JANE AUSTEN'S FIGHTING MEN by Jack Caldwell


TPersuaded to Sail Order it from your favorate online bookseller today! 

Book Three of
JANE AUSTEN'S
FIGHTING MEN!

Read an
excerpt below

 
 
 

The long-awaited sequel to Jane Austen's Persuasion
by the author of
The Three Colonels.

After an eight-year separation and a tumultuous reunion, Anne Elliot marries the dashing Captain Frederick Wentworth. The pair looks forward to an uneventful honeymoon cruise aboard the HMS Laconia.

But the bride and groom find the seas of matrimony rough. Napoleon has escaped from Elba, the country is at war with France again, and the Admiralty imposes on Wentworth a mysterious passenger on a dangerous secret mission. The good captain is caught between duty to his country and love for his wife.

All eyes are trained for enemies without, but the greatest menace may already be on board...

What the Critics Are Saying about Jack Caldwell

"Caldwell writes in the spirit of Austen, with the same wit that cemented Austen's novels as literary classics."

"Achingly romantic and breathlessly paced, it ate me alive with alternating feelings of dread, mirth, tears, and joy…just what a great read is supposed to do."

Except from Persuaded to Sail


(From Chapter 2:)

Portsmouth

 The next morning the coach entered the county and crossed over to Portsea Island and Portsmouth by mid day.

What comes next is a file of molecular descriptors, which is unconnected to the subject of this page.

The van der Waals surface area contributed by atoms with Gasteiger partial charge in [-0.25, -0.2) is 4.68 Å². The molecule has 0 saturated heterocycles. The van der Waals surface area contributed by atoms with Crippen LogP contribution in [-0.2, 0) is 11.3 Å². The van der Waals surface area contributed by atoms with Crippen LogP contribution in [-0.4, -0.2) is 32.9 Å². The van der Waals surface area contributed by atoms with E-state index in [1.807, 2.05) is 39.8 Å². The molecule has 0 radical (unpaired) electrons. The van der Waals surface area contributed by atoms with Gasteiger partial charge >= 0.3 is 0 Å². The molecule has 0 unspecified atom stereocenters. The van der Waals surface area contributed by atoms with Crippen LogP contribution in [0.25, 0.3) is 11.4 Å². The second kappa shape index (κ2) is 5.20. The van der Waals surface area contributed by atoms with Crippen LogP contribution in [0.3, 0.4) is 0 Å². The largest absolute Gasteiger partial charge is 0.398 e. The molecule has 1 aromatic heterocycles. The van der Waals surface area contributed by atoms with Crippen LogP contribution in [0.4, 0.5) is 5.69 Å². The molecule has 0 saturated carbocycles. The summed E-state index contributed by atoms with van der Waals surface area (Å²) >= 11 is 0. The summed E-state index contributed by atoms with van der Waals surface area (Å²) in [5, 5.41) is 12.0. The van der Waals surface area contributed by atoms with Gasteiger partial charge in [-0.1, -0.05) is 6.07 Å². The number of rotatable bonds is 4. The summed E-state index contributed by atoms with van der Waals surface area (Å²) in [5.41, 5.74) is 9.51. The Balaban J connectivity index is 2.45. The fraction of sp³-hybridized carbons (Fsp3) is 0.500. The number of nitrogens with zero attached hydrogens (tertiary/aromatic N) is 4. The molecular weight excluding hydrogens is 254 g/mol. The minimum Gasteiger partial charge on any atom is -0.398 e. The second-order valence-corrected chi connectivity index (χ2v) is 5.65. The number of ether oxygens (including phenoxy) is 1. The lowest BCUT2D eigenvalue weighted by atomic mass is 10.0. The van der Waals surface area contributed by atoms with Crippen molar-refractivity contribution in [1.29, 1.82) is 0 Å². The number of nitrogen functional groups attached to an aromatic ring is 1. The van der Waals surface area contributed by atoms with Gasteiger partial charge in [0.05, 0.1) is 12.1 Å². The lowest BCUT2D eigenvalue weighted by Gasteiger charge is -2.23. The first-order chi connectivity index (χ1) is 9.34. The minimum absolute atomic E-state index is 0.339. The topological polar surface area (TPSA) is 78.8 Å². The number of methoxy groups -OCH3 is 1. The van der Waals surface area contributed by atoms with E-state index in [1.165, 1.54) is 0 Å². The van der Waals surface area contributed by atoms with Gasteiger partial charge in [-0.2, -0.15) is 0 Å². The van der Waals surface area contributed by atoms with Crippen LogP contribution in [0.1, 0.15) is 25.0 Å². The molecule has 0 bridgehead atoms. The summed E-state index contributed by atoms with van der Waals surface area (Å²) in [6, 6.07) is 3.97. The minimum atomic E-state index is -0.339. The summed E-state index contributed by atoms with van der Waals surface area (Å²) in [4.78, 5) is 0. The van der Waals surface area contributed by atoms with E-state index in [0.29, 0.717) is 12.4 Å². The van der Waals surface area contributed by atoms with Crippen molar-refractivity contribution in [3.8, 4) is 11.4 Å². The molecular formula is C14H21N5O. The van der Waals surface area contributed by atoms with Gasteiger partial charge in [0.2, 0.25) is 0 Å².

The driver asked his destination.

"The navy docks, if you please," returned Frederick. He looked intently out the window, which was a source of amusement to his wife. But before Anne would utter any remark, Frederick started.

"Here! Stop here, driver!"

Before the carriage could lurch to a stop, Frederick threw open the door and leapt out. "Mrs. Wentworth, would you like to see your new home?"

"With all my heart, Captain."

Frederick helped Anne out of the carriage. There before them, hard against the dock, lay HMS Laconia. It was about one hundred forty feet long, not counting the bowsprit, with three masts and a single deck of main guns. Much lower in the water than the great line-of-battle ships, like the Victory, it appeared fast and deadly.

At least it should have appeared as such, but what Anne beheld was bedlam. The masts were struck down to the deck, rope and cordage were everywhere, cannons were unfastened, the sails were nowhere to be seen, and crawling over the whole like ants were at least a hundred men. A din of hammers, saws, and curses filled the air.

Anne shuddered. Was she to go to sea in that? She could not conceive the ship capable of even leaving the harbor. She turned to her husband to ask whether his command had been attacked by the French, when she saw a singular look on his face. She had seen it only once before--on their wedding night. It was at that moment that Mrs. Wentworth knew she had a rival for her husband's affections. Frederick was in love with the Laconia.

"Is she not beautiful, my dear?"

"Oh yes…" she lied, "I have never seen the like." She? Oh yes, of course. Sailors refer to their ships as female for some reason.

"To be sure, she looks a bit shabby, with her yards all which way, but see her lines!" His eyes were bright. "She will do fifteen knots, ballast set right, or I'm a Spaniard. Not any leeway to speak of. And dry as a bone--and she being near twenty years on! Get her trim and shipshape with a spot of paint and a shine on her brass--why she'd be the beauty of the ocean!"

Anne looked askew at her husband. Before she could ask why his language was so rough, a voice arose from the chaos.

"Ahoy, Captain!"

"Ahoy, Mr. Price!" Frederick returned. "Report, sir!"